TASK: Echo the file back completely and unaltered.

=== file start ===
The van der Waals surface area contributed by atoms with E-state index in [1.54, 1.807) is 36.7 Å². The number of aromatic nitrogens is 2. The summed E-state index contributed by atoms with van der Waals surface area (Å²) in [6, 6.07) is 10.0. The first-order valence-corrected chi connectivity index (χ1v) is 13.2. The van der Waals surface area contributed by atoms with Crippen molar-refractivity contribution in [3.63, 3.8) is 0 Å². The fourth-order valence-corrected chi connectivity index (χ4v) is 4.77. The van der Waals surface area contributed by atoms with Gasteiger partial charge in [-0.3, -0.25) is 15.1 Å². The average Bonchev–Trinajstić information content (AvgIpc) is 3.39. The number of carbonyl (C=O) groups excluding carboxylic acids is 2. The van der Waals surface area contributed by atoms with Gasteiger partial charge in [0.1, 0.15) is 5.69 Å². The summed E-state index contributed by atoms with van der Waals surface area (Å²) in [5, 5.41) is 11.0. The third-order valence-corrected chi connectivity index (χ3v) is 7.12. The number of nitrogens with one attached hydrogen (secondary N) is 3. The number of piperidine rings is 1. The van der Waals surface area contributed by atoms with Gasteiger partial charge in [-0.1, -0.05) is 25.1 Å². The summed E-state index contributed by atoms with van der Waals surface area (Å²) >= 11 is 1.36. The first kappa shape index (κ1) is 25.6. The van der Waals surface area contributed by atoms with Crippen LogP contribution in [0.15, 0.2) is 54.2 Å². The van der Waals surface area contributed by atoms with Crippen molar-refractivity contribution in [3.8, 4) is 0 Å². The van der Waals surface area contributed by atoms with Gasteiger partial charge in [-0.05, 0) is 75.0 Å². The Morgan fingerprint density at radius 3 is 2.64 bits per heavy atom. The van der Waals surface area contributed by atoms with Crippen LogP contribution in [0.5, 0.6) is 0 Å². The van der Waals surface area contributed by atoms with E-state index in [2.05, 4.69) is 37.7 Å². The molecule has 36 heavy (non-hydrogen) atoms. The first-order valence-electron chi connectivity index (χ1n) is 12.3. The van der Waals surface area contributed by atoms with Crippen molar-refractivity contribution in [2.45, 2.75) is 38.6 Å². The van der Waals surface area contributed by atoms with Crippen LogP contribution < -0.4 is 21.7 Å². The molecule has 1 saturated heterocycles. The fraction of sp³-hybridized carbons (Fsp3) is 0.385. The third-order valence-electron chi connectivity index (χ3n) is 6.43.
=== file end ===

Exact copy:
The van der Waals surface area contributed by atoms with E-state index in [1.54, 1.807) is 36.7 Å². The number of aromatic nitrogens is 2. The summed E-state index contributed by atoms with van der Waals surface area (Å²) in [6, 6.07) is 10.0. The first-order valence-corrected chi connectivity index (χ1v) is 13.2. The van der Waals surface area contributed by atoms with Crippen molar-refractivity contribution in [3.63, 3.8) is 0 Å². The fourth-order valence-corrected chi connectivity index (χ4v) is 4.77. The van der Waals surface area contributed by atoms with Gasteiger partial charge in [-0.3, -0.25) is 15.1 Å². The average Bonchev–Trinajstić information content (AvgIpc) is 3.39. The number of carbonyl (C=O) groups excluding carboxylic acids is 2. The van der Waals surface area contributed by atoms with Gasteiger partial charge in [0.1, 0.15) is 5.69 Å². The summed E-state index contributed by atoms with van der Waals surface area (Å²) in [5, 5.41) is 11.0. The third-order valence-corrected chi connectivity index (χ3v) is 7.12. The number of nitrogens with one attached hydrogen (secondary N) is 3. The number of piperidine rings is 1. The van der Waals surface area contributed by atoms with Gasteiger partial charge in [-0.1, -0.05) is 25.1 Å². The summed E-state index contributed by atoms with van der Waals surface area (Å²) >= 11 is 1.36. The first kappa shape index (κ1) is 25.6. The van der Waals surface area contributed by atoms with Crippen LogP contribution in [0.15, 0.2) is 54.2 Å². The van der Waals surface area contributed by atoms with Crippen molar-refractivity contribution in [3.8, 4) is 0 Å². The van der Waals surface area contributed by atoms with Gasteiger partial charge in [-0.05, 0) is 75.0 Å². The Morgan fingerprint density at radius 3 is 2.64 bits per heavy atom. The van der Waals surface area contributed by atoms with Crippen LogP contribution in [0.5, 0.6) is 0 Å². The van der Waals surface area contributed by atoms with E-state index in [2.05, 4.69) is 37.7 Å². The molecule has 36 heavy (non-hydrogen) atoms. The first-order valence-electron chi connectivity index (χ1n) is 12.3. The van der Waals surface area contributed by atoms with Crippen molar-refractivity contribution in [2.45, 2.75) is 38.6 Å². The van der Waals surface area contributed by atoms with Crippen LogP contribution < -0.4 is 21.7 Å². The molecule has 1 saturated heterocycles. The fraction of sp³-hybridized carbons (Fsp3) is 0.385. The third-order valence-electron chi connectivity index (χ3n) is 6.43.